Changing jobs allows Gen Y employees to avoid the ‘dues paying' that can trap workers in a painfully slow ascent up the corporate ladder
A new job every fourth day of the year would be a telling task for a job hopper, Dave Herman has just done that in 2012
100. That’s the number of jobs New York-based Dave Herman switched in 2012. A back of the book calculation shows that he must have had a new job every fourth day of the year. Interestingly, his last job as a correspondent for NBC’s New Year Eve with Carson Daly lasted for just a few seconds (read the story).
Is Dave Herman, a mere exception or is job-hopping the new mantra to climb the corporate ladder? The US Bureau of Labour statistics states that the average worker today stays in a job for 4.4 years. But the expected tenure of the workforce’s youngest workers (called the Millennials) is only half of that. Yet another May 2012 survey conducted by Future Workplace, ‘Multiple Generations @Work’ reveals that 91 percent of Millennials expect to stay in a job for less than three years. Extrapolating the data implies that over the course of their working lives; Millennials on an average will hop 15-20 jobs.
The question then is, why do Millenials change jobs so often? A research paper from St. Olaf’s Sociology Department, ‘Hiring, Promotion, and Progress: Millennials’ Expectations in the Workplace,’ reasons that changing jobs and getting a promotion in the process allows Gen Y employees to avoid the ‘dues paying’ (gaining experience) that can trap workers in a painfully slow ascent up the corporate ladder. This perhaps explains as to why the new workforce has no qualms about quitting jobs for fatter pay cheques and lucrative positions. It is apparent that sticking to one organization for years together is passé, and even four jobs in less than two years no longer raises eyebrows.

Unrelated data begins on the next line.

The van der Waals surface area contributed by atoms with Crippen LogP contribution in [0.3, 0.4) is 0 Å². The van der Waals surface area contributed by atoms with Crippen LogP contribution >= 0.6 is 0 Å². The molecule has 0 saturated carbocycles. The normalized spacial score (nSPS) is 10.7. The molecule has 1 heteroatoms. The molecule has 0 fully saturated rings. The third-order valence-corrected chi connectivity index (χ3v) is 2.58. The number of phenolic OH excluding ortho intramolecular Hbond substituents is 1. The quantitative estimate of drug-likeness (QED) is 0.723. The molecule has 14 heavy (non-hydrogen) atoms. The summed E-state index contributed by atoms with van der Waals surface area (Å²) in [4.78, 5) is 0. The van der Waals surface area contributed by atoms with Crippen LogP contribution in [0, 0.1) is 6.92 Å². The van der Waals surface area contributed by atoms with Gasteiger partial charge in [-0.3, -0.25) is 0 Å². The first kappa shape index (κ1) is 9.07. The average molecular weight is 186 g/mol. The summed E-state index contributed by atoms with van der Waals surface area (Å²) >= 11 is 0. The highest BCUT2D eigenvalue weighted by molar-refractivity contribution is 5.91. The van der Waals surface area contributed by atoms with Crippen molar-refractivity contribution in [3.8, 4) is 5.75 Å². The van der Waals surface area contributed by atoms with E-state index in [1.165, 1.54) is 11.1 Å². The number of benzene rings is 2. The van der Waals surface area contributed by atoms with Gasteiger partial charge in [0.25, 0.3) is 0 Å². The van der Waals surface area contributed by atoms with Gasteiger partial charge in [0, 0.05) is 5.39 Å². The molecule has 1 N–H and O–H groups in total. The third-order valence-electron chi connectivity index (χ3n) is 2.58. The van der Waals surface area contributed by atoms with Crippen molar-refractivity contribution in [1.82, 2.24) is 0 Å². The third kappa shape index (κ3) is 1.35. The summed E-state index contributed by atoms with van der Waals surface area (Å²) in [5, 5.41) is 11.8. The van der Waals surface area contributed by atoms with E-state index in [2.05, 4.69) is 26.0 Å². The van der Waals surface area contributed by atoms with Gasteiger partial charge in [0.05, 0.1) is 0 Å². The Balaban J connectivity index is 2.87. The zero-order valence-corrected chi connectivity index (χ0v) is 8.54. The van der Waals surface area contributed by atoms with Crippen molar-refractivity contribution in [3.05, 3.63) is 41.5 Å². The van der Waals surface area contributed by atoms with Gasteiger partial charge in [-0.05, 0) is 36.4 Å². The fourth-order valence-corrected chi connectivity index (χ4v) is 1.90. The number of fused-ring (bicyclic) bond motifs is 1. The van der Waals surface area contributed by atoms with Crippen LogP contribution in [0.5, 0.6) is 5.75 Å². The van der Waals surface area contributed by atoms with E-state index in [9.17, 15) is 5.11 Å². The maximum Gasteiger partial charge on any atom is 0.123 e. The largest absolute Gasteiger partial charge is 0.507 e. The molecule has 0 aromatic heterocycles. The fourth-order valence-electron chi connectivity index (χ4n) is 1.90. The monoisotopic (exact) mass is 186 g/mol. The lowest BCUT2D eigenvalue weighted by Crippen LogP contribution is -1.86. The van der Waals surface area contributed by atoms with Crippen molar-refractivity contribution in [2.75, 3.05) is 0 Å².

What is the case like in India? The Kelly Global Workforce Index 2012 survey ‘The Autonomous and Empowered Workforce’ reveals that more than half of all workers in India (52 percent), (globally 53 percent) feel it is more important to change jobs. Interestingly 61 percent of Indians consider it to be a viable strategy for career growth and advancement. Only 40 percent Indian workers regard a career-for-life with one employer as relevant in the modern workplace. Says Kamal Karanth, Managing Director, Kelly Services India, “The idea of a career-for-life has certainly waned. At the other extreme, many employees now don’t consider it a taboo to be passively available to other employers, even when they are happy in their current positions.”
So does frequency of switching jobs affect on the resume? Perhaps it didn’t affect Dave. But, not of all of us are Dave. Job-hopping can speed career advancement, lead to greater job satisfaction, and allow the job hopper to try out variety of roles and workplaces while learning new skills along the way. However, prospective employers will for sure raise questions. In the course of the interview, there may be statements such as, “You have scattered experience and a shallow one at that. You probably don’t know what you want to do.” How creatively you defend your case, will define whether you get the job or not.
I am no Dave Herman. I have been working for five years now. This is my second job and I have been here for the last 18 months…